PubDate: 2017-09-23T23:26:19Z
      DOI: 10.1016/j.alcohol.2017.04.006
       
  • Evaluation of laboratory tests for cirrhosis and for alcohol use, in the
           context of alcoholic cirrhosis
    • Authors: John B. Whitfield; Steven Masson; Suthat Liangpunsakul; Jessica Hyman; Sebastian Mueller; Guruprasad Aithal; Florian Eyer; Dermot Gleeson; Andrew Thompson; Felix Stickel; Michael Soyka; Ann K. Daly; Heather J. Cordell; Tiebing Liang; Tatiana Foroud; Lawrence Lumeng; Munir Pirmohamed; Bertrand Nalpas; Camille Bence; Jean-Marc Jacquet; Alexandre Louvet; Romain Moirand; Pierre Nahon; Sylvie Naveau; Pascal Perney; Philippe Podevin; Paul S. Haber; Helmut K. Seitz; Christopher P. Day; Philippe Mathurin; Timothy M. Morgan; Devanshi Seth
      Abstract: Publication date: Available online 23 September 2017
      Source:Alcohol
      Author(s): John B. Whitfield, Steven Masson, Suthat Liangpunsakul, Jessica Hyman, Sebastian Mueller, Guruprasad Aithal, Florian Eyer, Dermot Gleeson, Andrew Thompson, Felix Stickel, Michael Soyka, Ann K. Daly, Heather J. Cordell, Tiebing Liang, Tatiana Foroud, Lawrence Lumeng, Munir Pirmohamed, Bertrand Nalpas, Camille Bence, Jean-Marc Jacquet, Alexandre Louvet, Romain Moirand, Pierre Nahon, Sylvie Naveau, Pascal Perney, Philippe Podevin, Paul S. Haber, Helmut K. Seitz, Christopher P. Day, Philippe Mathurin, Timothy M. Morgan, Devanshi Seth
      Laboratory tests can play an important role in assessment of alcoholic patients, including for evaluation of liver damage and as markers of alcohol intake. Evidence on test performance should lead to better selection of appropriate tests and improved interpretation of results. We compared laboratory test results from 1578 patients between cases (with alcoholic cirrhosis; 753 men, 243 women) and controls (with equivalent lifetime alcohol intake but no liver disease; 439 men, 143 women). Comparisons were also made between 631 cases who had reportedly been abstinent from alcohol for over 60 days and 364 who had not. ROC curve analysis was used to estimate and compare tests’ ability to distinguish patients with and without cirrhosis, and abstinent and drinking cases. The best tests for presence of cirrhosis were INR and bilirubin, with AUCs of 0.91 ± 0.01 and 0.88 ± 0.01 respectively. Confining analysis to patients with no current or previous ascites gave AUCs of 0.88 ± 0.01 for INR and 0.85 ± 0.01 for bilirubin. GGT and AST showed discrimination between abstinence and recent drinking in patients with cirrhosis, including those without ascites, when appropriate (and for GGT, sex-specific) limits were used. For AST, a cut-off limit of 85 units/l gave 90% specificity and 37% sensitivity; for GGT cut-off limits of 288 units/l in men and 138 units/l in women gave 90% specificity for both and 40% sensitivity in men, 63% sensitivity in women. INR and bilirubin show the best separation between patients with alcoholic cirrhosis (with or without ascites) and control patients with similar lifetime alcohol exposure. Although AST and GGT are substantially increased by liver disease, they can give useful information on recent alcohol intake in patients with alcoholic cirrhosis when appropriate cut-off limits are used.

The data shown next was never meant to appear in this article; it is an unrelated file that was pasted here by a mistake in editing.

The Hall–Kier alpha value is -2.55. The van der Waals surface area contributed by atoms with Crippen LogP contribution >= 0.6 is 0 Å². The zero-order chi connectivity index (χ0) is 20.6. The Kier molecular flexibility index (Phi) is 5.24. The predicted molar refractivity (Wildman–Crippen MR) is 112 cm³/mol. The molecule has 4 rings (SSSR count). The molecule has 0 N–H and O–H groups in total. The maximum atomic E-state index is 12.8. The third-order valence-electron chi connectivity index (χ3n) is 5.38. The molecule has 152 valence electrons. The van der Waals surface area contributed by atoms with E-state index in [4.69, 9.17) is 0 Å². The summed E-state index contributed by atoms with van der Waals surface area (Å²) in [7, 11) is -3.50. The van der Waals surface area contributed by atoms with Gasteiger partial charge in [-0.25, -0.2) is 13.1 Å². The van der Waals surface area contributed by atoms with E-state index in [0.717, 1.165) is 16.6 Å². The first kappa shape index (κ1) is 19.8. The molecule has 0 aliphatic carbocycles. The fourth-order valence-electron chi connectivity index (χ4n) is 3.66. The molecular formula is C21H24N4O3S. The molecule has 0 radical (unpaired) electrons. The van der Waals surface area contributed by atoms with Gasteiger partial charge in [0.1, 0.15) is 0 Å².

PubDate: 2017-09-23T23:26:19Z
      DOI: 10.1016/j.alcohol.2017.07.006
       
  • Urinary bladder volume measured in Whole-body CT scans is a useful marker
           for alcohol intoxication
    • Authors: Denis Gümbel; Frank Schneidler; Matthias Frank; Britta Bockholdt; Peter Hinz; Matthias Napp; Romy Spitzmüller; Axel Ekkernkamp; Sönke Langner
      Abstract: Publication date: Available online 23 September 2017
      Source:Alcohol
      Author(s): Denis Gümbel, Frank Schneidler, Matthias Frank, Britta Bockholdt, Peter Hinz, Matthias Napp, Romy Spitzmüller, Axel Ekkernkamp, Sönke Langner